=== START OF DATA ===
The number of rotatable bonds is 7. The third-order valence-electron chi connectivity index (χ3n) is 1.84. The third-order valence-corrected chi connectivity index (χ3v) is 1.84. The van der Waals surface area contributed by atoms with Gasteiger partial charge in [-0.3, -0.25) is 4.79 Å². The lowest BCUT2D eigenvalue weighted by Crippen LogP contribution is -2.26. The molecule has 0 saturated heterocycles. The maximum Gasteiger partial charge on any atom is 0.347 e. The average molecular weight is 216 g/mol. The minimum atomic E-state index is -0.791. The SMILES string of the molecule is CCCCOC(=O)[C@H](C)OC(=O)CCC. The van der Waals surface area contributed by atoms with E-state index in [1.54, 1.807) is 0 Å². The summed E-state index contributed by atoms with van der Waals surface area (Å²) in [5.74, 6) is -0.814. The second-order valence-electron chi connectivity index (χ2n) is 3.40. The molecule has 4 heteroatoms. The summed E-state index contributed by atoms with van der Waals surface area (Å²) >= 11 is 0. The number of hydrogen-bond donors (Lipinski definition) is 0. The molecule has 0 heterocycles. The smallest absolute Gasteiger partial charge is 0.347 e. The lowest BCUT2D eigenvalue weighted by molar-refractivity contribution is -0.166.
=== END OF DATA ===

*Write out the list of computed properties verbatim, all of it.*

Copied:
The number of rotatable bonds is 7. The third-order valence-electron chi connectivity index (χ3n) is 1.84. The third-order valence-corrected chi connectivity index (χ3v) is 1.84. The van der Waals surface area contributed by atoms with Gasteiger partial charge in [-0.3, -0.25) is 4.79 Å². The lowest BCUT2D eigenvalue weighted by Crippen LogP contribution is -2.26. The molecule has 0 saturated heterocycles. The maximum Gasteiger partial charge on any atom is 0.347 e. The average molecular weight is 216 g/mol. The minimum atomic E-state index is -0.791. The SMILES string of the molecule is CCCCOC(=O)[C@H](C)OC(=O)CCC. The van der Waals surface area contributed by atoms with E-state index in [1.54, 1.807) is 0 Å². The summed E-state index contributed by atoms with van der Waals surface area (Å²) in [5.74, 6) is -0.814. The second-order valence-electron chi connectivity index (χ2n) is 3.40. The molecule has 4 heteroatoms. The summed E-state index contributed by atoms with van der Waals surface area (Å²) >= 11 is 0. The number of hydrogen-bond donors (Lipinski definition) is 0. The molecule has 0 heterocycles. The smallest absolute Gasteiger partial charge is 0.347 e. The lowest BCUT2D eigenvalue weighted by molar-refractivity contribution is -0.166.